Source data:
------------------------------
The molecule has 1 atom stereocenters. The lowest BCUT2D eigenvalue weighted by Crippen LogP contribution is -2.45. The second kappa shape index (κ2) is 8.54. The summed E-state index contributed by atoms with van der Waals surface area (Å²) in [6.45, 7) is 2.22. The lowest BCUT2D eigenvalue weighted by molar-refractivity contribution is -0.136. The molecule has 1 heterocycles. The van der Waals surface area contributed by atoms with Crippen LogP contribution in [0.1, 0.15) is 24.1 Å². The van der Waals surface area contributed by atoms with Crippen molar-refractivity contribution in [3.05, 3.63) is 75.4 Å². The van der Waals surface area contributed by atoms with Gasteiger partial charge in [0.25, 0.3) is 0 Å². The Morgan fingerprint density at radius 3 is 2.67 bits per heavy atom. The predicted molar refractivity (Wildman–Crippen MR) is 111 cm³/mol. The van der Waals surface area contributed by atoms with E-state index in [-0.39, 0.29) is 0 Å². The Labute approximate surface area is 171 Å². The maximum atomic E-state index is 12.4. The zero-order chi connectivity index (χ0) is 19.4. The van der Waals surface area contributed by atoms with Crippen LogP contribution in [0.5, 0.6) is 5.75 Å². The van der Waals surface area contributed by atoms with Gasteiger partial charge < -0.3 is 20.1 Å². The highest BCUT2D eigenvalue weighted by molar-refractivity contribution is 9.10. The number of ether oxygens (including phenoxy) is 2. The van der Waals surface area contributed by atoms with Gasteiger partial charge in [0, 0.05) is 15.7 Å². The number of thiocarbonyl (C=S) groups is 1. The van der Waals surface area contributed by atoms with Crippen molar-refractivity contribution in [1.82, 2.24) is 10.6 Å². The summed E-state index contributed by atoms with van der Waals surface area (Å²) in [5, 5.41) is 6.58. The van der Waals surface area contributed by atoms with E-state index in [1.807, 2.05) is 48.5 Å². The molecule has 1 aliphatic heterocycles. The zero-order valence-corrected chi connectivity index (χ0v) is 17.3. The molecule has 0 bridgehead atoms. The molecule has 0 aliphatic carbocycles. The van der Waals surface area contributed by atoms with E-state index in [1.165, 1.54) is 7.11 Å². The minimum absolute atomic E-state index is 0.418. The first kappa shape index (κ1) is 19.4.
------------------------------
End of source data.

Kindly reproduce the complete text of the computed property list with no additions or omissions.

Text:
The molecule has 1 atom stereocenters. The lowest BCUT2D eigenvalue weighted by Crippen LogP contribution is -2.45. The second kappa shape index (κ2) is 8.54. The summed E-state index contributed by atoms with van der Waals surface area (Å²) in [6.45, 7) is 2.22. The lowest BCUT2D eigenvalue weighted by molar-refractivity contribution is -0.136. The molecule has 1 heterocycles. The van der Waals surface area contributed by atoms with Crippen LogP contribution in [0.1, 0.15) is 24.1 Å². The van der Waals surface area contributed by atoms with Crippen molar-refractivity contribution in [3.05, 3.63) is 75.4 Å². The van der Waals surface area contributed by atoms with Gasteiger partial charge in [0.25, 0.3) is 0 Å². The Morgan fingerprint density at radius 3 is 2.67 bits per heavy atom. The predicted molar refractivity (Wildman–Crippen MR) is 111 cm³/mol. The van der Waals surface area contributed by atoms with E-state index in [-0.39, 0.29) is 0 Å². The Labute approximate surface area is 171 Å². The maximum atomic E-state index is 12.4. The zero-order chi connectivity index (χ0) is 19.4. The van der Waals surface area contributed by atoms with Crippen LogP contribution in [0.5, 0.6) is 5.75 Å². The van der Waals surface area contributed by atoms with Gasteiger partial charge < -0.3 is 20.1 Å². The highest BCUT2D eigenvalue weighted by molar-refractivity contribution is 9.10. The number of ether oxygens (including phenoxy) is 2. The van der Waals surface area contributed by atoms with Gasteiger partial charge in [0, 0.05) is 15.7 Å². The number of thiocarbonyl (C=S) groups is 1. The van der Waals surface area contributed by atoms with Crippen molar-refractivity contribution in [1.82, 2.24) is 10.6 Å². The summed E-state index contributed by atoms with van der Waals surface area (Å²) in [5, 5.41) is 6.58. The van der Waals surface area contributed by atoms with E-state index in [1.807, 2.05) is 48.5 Å². The molecule has 1 aliphatic heterocycles. The zero-order valence-corrected chi connectivity index (χ0v) is 17.3. The molecule has 0 bridgehead atoms. The molecule has 0 aliphatic carbocycles. The van der Waals surface area contributed by atoms with E-state index in [1.165, 1.54) is 7.11 Å². The minimum absolute atomic E-state index is 0.418. The first kappa shape index (κ1) is 19.4.